3rd September 2018
Your full fibre future. Now that’s worth talking about!
First-class digital infrastructure is now widely recognised as the backbone of a modern, thriving, servicebased economy. But what does it take to secure it for your region? What are the challenges? How can you navigate them most-efficiently? And, once you’ve secured that infrastructure, what’s next?
These are all questions up for discussion in a session I’ll be facilitating at this year’s Solace Summit in Brighton on 17- 19 October.
At some point in our lives, we’ve all experienced the limits of technology and our own patience as an internet user at the end of a copper cable. And, despite our grumbles, we’ve been told consistently that a half-hearted upgrade of our aging copper network to a part-copper, part-fibre solution is up to the job of supporting our digital future. Until now.
As a long-standing advocate for real next-generation infrastructure, recent times have heralded an unprecedented gearshift, clearing the track for an accelerated full-fibre push. Fresh government policies, for example, the Digital Strategy, now openly promote and support the build of UK-wide full fibre infrastructure – something we couldn’t have predicted a couple of years ago.
As part of this vision, the Local Full Fibre Networks (LFFN) programme, launched on November 22, 2017, was established to invest money in real projects that make full fibre network build, and expansion happen. Through the programme, DCMS are empowering public-sector bodies to procure infrastructure (not services) and over a much longer term. This is a savvy move because it helps drive ‘best value’ and puts the public-sector body in control of their service provision and choice, reducing their reliance on any single service provider. The DCMS funding is also helping to reinforce the fact that full fibre infrastructure is now a minimum requirement when it comes to PSN/HSCN connectivity; future-proofing public service transformation for the foreseeable future.
Public sector bodies benefit from the programme by identifying a public-sector estate within their town, city or region and submitting a business case to the LFFN challenge fund to replace all existing infrastructure with full fibre.
Applicants are expected to contribute to the full fibre infrastructure costs, either by identifying existing infrastructure that could be offered up for commercial sale or lease or capitalising existing revenue budget spent on WAN infrastructure. This means a solution can prove to be revenue neutral.
Achieving a full fibre deployment that also delivers maximum social and economic value is not without its challenges though. A vital part is ensuring that infrastructure – built to serve public sector requirements initially – will continue to expand, and that it also has the potential to serve every home and business in the future. This cannot be assumed, it must be planned for and that relies on a ‘build once – for all’ approach from the infrastructure provider themselves.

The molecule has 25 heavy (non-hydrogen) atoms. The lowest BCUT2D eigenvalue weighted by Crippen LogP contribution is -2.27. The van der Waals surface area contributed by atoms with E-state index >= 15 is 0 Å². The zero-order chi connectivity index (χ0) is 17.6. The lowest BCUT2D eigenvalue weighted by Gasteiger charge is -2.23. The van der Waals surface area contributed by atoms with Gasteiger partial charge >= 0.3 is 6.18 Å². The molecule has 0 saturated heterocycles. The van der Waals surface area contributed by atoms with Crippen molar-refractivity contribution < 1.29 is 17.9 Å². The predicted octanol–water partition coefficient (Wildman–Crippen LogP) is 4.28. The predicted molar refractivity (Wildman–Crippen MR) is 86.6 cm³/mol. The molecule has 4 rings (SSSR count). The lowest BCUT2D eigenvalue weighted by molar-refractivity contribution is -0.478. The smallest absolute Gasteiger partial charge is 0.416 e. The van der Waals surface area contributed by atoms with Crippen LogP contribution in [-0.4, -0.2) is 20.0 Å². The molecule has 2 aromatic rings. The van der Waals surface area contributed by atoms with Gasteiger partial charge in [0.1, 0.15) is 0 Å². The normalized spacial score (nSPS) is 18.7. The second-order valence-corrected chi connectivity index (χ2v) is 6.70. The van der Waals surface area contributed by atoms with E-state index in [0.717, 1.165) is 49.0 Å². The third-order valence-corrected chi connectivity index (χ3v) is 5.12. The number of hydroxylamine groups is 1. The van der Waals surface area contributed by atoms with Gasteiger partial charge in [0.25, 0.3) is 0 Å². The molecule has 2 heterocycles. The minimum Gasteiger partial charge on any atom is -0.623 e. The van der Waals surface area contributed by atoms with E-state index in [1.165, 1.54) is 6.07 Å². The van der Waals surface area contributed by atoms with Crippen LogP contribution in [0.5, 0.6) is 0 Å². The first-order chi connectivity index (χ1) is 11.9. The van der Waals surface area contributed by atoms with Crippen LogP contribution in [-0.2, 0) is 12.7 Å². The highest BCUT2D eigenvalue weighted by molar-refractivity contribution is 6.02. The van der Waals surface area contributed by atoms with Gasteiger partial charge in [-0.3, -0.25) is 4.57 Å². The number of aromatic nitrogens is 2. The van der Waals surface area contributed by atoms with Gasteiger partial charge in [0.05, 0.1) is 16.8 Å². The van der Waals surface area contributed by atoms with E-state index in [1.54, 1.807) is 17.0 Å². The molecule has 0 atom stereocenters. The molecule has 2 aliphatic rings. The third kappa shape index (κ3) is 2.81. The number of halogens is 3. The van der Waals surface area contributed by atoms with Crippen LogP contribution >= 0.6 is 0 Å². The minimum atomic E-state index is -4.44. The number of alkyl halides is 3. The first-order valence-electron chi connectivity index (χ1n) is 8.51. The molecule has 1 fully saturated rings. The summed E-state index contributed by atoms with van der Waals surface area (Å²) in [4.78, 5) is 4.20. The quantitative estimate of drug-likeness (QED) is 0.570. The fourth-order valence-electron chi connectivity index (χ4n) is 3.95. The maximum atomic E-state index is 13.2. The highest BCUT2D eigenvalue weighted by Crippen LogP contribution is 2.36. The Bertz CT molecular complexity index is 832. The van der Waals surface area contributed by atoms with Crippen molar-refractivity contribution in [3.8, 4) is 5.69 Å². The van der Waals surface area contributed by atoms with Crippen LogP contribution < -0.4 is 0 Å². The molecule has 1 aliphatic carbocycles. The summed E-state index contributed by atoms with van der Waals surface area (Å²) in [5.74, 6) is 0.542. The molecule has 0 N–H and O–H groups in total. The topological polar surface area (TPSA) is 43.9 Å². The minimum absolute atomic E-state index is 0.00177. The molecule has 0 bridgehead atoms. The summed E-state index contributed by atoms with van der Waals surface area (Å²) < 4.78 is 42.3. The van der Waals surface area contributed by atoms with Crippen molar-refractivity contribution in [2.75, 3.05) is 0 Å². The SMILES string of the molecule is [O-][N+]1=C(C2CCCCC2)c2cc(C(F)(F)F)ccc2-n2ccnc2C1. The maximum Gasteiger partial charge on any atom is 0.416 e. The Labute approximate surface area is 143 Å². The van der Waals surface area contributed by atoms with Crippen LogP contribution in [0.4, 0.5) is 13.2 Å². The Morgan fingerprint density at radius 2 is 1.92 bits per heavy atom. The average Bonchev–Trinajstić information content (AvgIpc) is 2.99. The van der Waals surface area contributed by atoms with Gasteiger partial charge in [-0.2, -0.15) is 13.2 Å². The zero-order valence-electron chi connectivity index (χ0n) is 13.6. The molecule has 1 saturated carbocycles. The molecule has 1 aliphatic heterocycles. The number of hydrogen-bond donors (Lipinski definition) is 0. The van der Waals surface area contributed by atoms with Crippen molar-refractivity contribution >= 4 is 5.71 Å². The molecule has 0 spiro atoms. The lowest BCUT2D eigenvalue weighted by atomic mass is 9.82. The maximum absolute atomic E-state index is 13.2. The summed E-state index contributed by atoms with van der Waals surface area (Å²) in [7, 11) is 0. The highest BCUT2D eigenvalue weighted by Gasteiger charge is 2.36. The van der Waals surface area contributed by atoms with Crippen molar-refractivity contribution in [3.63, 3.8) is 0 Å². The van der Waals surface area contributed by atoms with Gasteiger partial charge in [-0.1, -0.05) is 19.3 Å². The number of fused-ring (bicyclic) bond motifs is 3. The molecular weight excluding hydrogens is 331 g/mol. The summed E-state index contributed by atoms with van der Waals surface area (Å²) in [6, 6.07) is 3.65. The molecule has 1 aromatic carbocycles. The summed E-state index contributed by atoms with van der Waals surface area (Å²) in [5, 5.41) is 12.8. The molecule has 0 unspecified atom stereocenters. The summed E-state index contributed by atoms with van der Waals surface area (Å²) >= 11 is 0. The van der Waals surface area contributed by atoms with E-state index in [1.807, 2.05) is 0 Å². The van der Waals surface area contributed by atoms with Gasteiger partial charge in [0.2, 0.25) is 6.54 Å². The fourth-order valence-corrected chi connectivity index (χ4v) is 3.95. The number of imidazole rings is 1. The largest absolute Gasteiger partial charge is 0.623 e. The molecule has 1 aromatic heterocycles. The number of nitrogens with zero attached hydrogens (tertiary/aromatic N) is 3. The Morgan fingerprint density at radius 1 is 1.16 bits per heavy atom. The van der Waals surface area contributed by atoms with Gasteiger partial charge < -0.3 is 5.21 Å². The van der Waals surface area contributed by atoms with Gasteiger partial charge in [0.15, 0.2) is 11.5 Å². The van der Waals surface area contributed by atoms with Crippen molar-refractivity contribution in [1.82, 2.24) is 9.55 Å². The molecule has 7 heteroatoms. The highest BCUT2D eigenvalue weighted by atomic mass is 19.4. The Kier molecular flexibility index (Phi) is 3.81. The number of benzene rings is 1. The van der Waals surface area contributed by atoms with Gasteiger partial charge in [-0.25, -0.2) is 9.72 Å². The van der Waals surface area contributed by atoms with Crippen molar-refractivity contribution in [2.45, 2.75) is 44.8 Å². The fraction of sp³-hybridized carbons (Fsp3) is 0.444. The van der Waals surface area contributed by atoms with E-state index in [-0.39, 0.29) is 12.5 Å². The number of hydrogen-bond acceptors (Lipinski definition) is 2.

There is a great deal to learn from those who have already navigated this path. And even more to learn from those who are now embarking on the next phase of their journey to ensure their town or city stays at the forefront of the digital revolution.
CityFibre also brings a great deal to this discussion. As the UK’s largest independent builder of fibre network infrastructure, we already operate networks that are bringing the benefits of gigabit connectivity to communities, helping cities compete globally and making Smart City visions a reality.
We currently have full fibre network projects in 51 cities across the UK. In eight of these our networks have grown through partnerships with local authorities: Aberdeen, Edinburgh, York, Kirklees, Peterborough, Coventry, Southend, and Stirling. Our most recent project for West Sussex was also the first award under the DCMS Local Full Fibre Networks (LFFN) funding programme.
Partnerships with local authorities are important to us because public sector sites are typically dispersed across the geographies they serve. This means a local authority’s connectivity requirements can anchor the build of a dense full fibre spine network which we can then cost-effectively extend to serve enterprises and SMEs (as demonstrated in Peterborough, Coventry, and Edinburgh), 4G/5G mobile cells (as in Hull) and homes (as in York).
With this ‘build for all’ vision sitting at the heart, we design a network from the outset that is fit to serve all market sectors and able to meet the whole area’s bandwidth and connectivity demands far into the future. For a local authority, what may begin as a way to upgrade its site connectivity in a highly cost-effective way, quickly becomes the enabling infrastructure for a long-term digital agenda.
I’ll be facilitating a discussion around all of this at the Solace Summit and sharing some useful research that quantifies the economic benefits of full fibre deployment across whole towns and cities. Whatever stage of the journey you’re at, and whether you have questions to ask or experiences to share, come and be part of the conversation.
By Martin Kemp, CityFibre